Jess Lindgren 35:18
That is absolutely correct. So the coaching program, I’ve touched on this a little bit, I really want to help executives have a great relationship with their assistants. And on the flip side of that, I want executive assistants to stop staying in jobs that they hate, because of any of those million tiny reasons, I want them to have the freedom ability, and, again, self confidence to choose a role that’s right for them. And not just, you know, the executive getting a person in the role because they need a person, a warm body sitting in a desk doing a job. And I want the assistant doing, you know, a job that they’re actually interested in and passionate about, and working with an executive that they respect. And you know, just a really good symbiotic relationship, I think that those relationships can be so very broken, and I really want to help fix them. That’s great. And as for the podcasts, I’m working on something called Ask an assistant with 15 years of experience watching people run their businesses well, and conversely, watching people run their businesses poorly. I have so much to share. And it just makes me sad that right now all that knowledge is living in my brain. And I am so excited to get it out into the world and share it with everybody because it just applies to, you know, anybody in the entrepreneurial sphere. It applies to anyone in a typical brick and mortar nine to five type thing and people who are anywhere in between.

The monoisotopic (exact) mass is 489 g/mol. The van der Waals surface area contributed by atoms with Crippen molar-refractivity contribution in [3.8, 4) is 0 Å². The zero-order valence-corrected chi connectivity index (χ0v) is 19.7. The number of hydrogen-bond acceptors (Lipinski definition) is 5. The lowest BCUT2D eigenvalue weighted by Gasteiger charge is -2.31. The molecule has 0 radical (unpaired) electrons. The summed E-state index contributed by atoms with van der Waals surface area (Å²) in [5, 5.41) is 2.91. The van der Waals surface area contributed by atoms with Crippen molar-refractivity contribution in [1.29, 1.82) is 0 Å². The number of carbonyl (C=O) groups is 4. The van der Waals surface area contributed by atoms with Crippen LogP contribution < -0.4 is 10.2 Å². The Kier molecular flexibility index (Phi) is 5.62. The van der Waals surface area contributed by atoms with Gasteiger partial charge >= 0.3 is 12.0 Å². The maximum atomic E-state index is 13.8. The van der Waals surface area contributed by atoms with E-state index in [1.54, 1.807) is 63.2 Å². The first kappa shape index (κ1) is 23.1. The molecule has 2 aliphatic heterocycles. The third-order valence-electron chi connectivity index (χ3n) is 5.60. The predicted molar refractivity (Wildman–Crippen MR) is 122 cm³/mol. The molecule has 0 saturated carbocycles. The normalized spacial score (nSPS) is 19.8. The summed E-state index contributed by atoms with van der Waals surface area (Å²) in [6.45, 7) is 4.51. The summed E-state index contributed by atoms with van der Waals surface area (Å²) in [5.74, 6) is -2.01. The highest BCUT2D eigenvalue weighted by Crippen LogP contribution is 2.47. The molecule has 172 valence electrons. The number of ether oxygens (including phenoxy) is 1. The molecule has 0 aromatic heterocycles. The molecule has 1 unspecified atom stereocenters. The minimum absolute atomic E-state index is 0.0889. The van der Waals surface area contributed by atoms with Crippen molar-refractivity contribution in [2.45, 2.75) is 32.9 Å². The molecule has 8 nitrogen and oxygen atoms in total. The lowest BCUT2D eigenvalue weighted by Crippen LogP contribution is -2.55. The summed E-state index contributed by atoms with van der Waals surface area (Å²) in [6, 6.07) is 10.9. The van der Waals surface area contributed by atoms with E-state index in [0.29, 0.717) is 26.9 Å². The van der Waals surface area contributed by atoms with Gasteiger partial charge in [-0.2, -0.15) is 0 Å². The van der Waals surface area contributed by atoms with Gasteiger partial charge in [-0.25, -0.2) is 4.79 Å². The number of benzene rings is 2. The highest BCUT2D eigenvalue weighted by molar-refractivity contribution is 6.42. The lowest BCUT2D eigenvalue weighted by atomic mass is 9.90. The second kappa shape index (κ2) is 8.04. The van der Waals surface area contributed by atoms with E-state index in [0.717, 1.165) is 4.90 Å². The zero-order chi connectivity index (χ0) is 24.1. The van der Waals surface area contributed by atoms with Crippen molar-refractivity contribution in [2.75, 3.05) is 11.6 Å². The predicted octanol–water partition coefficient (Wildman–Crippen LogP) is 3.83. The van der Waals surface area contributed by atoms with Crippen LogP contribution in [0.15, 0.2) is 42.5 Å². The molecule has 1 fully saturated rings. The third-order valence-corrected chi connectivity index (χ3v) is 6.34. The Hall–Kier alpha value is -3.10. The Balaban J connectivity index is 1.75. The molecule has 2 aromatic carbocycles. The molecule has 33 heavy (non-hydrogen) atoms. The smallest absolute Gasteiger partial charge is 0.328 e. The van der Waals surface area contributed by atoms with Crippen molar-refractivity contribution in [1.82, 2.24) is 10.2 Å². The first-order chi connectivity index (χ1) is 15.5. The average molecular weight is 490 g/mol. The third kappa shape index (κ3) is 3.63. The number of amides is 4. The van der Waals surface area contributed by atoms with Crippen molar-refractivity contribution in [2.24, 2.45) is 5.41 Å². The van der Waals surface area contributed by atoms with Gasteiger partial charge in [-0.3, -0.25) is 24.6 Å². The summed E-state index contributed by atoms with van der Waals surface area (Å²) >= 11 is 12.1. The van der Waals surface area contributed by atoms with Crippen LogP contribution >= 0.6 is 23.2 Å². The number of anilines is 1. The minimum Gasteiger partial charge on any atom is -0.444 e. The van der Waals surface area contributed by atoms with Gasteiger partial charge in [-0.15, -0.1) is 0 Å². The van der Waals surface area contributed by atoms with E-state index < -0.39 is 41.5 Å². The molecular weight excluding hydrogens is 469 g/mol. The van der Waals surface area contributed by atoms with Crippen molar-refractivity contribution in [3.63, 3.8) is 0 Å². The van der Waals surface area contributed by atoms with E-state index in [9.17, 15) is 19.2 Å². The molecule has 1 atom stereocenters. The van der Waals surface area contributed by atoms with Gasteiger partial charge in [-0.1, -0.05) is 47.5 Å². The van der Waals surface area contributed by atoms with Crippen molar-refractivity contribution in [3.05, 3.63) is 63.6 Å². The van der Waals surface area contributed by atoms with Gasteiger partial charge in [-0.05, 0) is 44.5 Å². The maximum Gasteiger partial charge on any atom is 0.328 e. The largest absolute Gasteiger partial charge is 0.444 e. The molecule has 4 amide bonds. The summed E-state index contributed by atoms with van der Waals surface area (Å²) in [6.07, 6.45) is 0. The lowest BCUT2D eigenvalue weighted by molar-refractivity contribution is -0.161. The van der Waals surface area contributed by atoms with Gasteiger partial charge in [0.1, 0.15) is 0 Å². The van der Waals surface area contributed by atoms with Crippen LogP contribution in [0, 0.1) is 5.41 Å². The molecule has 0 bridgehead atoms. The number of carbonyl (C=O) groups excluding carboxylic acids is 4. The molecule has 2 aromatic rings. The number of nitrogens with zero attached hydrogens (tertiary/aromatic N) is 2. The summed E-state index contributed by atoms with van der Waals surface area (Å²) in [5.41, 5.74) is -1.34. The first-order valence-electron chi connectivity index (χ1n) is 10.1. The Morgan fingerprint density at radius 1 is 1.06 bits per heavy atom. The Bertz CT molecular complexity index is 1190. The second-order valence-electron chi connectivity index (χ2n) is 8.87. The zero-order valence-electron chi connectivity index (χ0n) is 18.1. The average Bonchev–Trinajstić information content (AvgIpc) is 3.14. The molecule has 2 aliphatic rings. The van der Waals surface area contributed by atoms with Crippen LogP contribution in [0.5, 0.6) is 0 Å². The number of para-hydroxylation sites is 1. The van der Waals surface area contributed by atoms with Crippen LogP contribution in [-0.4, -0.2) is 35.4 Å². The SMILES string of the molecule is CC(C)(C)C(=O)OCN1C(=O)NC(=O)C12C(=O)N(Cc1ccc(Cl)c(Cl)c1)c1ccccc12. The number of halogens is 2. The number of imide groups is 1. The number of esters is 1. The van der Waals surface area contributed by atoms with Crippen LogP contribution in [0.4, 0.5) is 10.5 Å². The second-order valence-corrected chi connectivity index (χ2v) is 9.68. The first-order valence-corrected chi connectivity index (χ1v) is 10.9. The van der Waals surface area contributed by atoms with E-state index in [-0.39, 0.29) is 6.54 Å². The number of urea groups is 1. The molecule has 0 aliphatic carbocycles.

Jeremy Burrows 36:58
That’s great. Well, we look forward to checking it out. Where can we find you online? And how can the listeners support what you’re doing?

Jess Lindgren 37:06
Yeah, absolutely. You can find me at, which I’m sure we’ll have linked in the show notes. Is that right? Jeremy?

Jeremy Burrows 37:13

Jess Lindgren 37:14
Fantastic. And if you have a question that you would like answered, whether you are an aspiring assistant, currently an assistant, or perhaps you’re somebody who has or needs an assistant, I would love to hear from you at

Jeremy Burrows 37:29
Awesome. Well, Jess, thanks so much for taking time out of your day to chat with us. And we’re very excited to hear more about what you’re doing and follow your podcast.

Jess Lindgren 37:41
Absolutely. Thank you so much for having me.

Jeremy Burrows 37:43
All right, we’ll talk soon. Sounds great. Thank you so much for listening. I really enjoyed my conversation with you Jess. Please check out her info in the show notes at Talk to you next time.

Podcast Outro 38:07
My dad out and leave a review on iTunes. Go

Download FREE Chapters